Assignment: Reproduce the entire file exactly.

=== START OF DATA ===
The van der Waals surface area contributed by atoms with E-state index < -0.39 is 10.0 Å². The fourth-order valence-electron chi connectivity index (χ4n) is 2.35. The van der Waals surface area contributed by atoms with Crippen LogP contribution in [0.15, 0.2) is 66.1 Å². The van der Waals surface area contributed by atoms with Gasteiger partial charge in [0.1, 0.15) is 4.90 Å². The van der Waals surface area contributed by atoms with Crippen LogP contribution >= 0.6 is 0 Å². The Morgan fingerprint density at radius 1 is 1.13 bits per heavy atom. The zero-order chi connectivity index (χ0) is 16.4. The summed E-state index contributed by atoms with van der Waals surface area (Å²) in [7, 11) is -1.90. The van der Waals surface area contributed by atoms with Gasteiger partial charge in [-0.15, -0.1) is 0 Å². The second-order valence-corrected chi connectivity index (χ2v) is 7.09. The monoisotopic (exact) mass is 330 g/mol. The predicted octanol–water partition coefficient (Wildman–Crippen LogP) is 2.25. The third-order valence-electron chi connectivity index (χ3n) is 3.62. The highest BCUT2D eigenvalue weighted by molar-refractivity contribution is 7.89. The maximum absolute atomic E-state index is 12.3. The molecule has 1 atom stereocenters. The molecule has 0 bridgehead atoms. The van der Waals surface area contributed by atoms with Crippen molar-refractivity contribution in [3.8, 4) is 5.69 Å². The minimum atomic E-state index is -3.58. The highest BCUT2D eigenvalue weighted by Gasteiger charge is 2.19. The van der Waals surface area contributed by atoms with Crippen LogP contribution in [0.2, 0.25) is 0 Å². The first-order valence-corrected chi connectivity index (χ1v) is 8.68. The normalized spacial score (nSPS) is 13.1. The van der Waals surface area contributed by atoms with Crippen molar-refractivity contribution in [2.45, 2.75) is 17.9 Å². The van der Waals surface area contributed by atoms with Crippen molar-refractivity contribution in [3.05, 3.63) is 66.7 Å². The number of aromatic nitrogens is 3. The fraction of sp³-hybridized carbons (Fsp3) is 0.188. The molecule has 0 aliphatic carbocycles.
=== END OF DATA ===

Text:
The van der Waals surface area contributed by atoms with E-state index < -0.39 is 10.0 Å². The fourth-order valence-electron chi connectivity index (χ4n) is 2.35. The van der Waals surface area contributed by atoms with Crippen LogP contribution in [0.15, 0.2) is 66.1 Å². The van der Waals surface area contributed by atoms with Gasteiger partial charge in [0.1, 0.15) is 4.90 Å². The van der Waals surface area contributed by atoms with Crippen LogP contribution >= 0.6 is 0 Å². The Morgan fingerprint density at radius 1 is 1.13 bits per heavy atom. The zero-order chi connectivity index (χ0) is 16.4. The summed E-state index contributed by atoms with van der Waals surface area (Å²) in [7, 11) is -1.90. The van der Waals surface area contributed by atoms with Gasteiger partial charge in [-0.15, -0.1) is 0 Å². The second-order valence-corrected chi connectivity index (χ2v) is 7.09. The monoisotopic (exact) mass is 330 g/mol. The predicted octanol–water partition coefficient (Wildman–Crippen LogP) is 2.25. The third-order valence-electron chi connectivity index (χ3n) is 3.62. The highest BCUT2D eigenvalue weighted by molar-refractivity contribution is 7.89. The maximum absolute atomic E-state index is 12.3. The molecule has 1 atom stereocenters. The molecule has 0 bridgehead atoms. The van der Waals surface area contributed by atoms with Crippen molar-refractivity contribution in [3.8, 4) is 5.69 Å². The minimum atomic E-state index is -3.58. The highest BCUT2D eigenvalue weighted by Gasteiger charge is 2.19. The van der Waals surface area contributed by atoms with Crippen LogP contribution in [0.2, 0.25) is 0 Å². The first-order valence-corrected chi connectivity index (χ1v) is 8.68. The normalized spacial score (nSPS) is 13.1. The van der Waals surface area contributed by atoms with Crippen molar-refractivity contribution in [2.45, 2.75) is 17.9 Å². The van der Waals surface area contributed by atoms with Crippen molar-refractivity contribution in [3.05, 3.63) is 66.7 Å². The number of aromatic nitrogens is 3. The fraction of sp³-hybridized carbons (Fsp3) is 0.188. The molecule has 0 aliphatic carbocycles.